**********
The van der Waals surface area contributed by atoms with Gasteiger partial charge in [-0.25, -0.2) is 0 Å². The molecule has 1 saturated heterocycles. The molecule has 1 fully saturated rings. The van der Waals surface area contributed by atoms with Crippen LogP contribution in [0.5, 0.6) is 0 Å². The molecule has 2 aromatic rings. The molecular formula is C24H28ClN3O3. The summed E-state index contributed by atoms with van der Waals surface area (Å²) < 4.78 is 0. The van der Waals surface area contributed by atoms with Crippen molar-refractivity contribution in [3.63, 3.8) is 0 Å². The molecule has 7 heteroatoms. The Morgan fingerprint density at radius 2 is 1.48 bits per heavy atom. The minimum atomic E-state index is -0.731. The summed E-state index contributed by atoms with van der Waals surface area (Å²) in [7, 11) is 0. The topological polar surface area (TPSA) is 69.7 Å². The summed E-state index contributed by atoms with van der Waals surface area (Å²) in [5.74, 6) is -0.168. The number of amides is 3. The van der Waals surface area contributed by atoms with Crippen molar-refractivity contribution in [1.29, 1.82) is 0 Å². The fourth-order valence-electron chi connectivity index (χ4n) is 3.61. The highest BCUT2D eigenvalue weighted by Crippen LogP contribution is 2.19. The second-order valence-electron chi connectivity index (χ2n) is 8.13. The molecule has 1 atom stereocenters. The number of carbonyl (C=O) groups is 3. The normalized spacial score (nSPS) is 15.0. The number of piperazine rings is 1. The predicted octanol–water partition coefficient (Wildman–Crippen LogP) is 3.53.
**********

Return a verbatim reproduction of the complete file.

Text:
The van der Waals surface area contributed by atoms with Gasteiger partial charge in [-0.25, -0.2) is 0 Å². The molecule has 1 saturated heterocycles. The molecule has 1 fully saturated rings. The van der Waals surface area contributed by atoms with Crippen LogP contribution in [0.5, 0.6) is 0 Å². The molecule has 2 aromatic rings. The molecular formula is C24H28ClN3O3. The summed E-state index contributed by atoms with van der Waals surface area (Å²) < 4.78 is 0. The van der Waals surface area contributed by atoms with Crippen molar-refractivity contribution in [3.63, 3.8) is 0 Å². The molecule has 7 heteroatoms. The Morgan fingerprint density at radius 2 is 1.48 bits per heavy atom. The minimum atomic E-state index is -0.731. The summed E-state index contributed by atoms with van der Waals surface area (Å²) in [7, 11) is 0. The topological polar surface area (TPSA) is 69.7 Å². The summed E-state index contributed by atoms with van der Waals surface area (Å²) in [5.74, 6) is -0.168. The number of amides is 3. The van der Waals surface area contributed by atoms with Crippen molar-refractivity contribution in [1.29, 1.82) is 0 Å². The fourth-order valence-electron chi connectivity index (χ4n) is 3.61. The highest BCUT2D eigenvalue weighted by Crippen LogP contribution is 2.19. The second-order valence-electron chi connectivity index (χ2n) is 8.13. The molecule has 1 atom stereocenters. The number of carbonyl (C=O) groups is 3. The normalized spacial score (nSPS) is 15.0. The number of piperazine rings is 1. The predicted octanol–water partition coefficient (Wildman–Crippen LogP) is 3.53.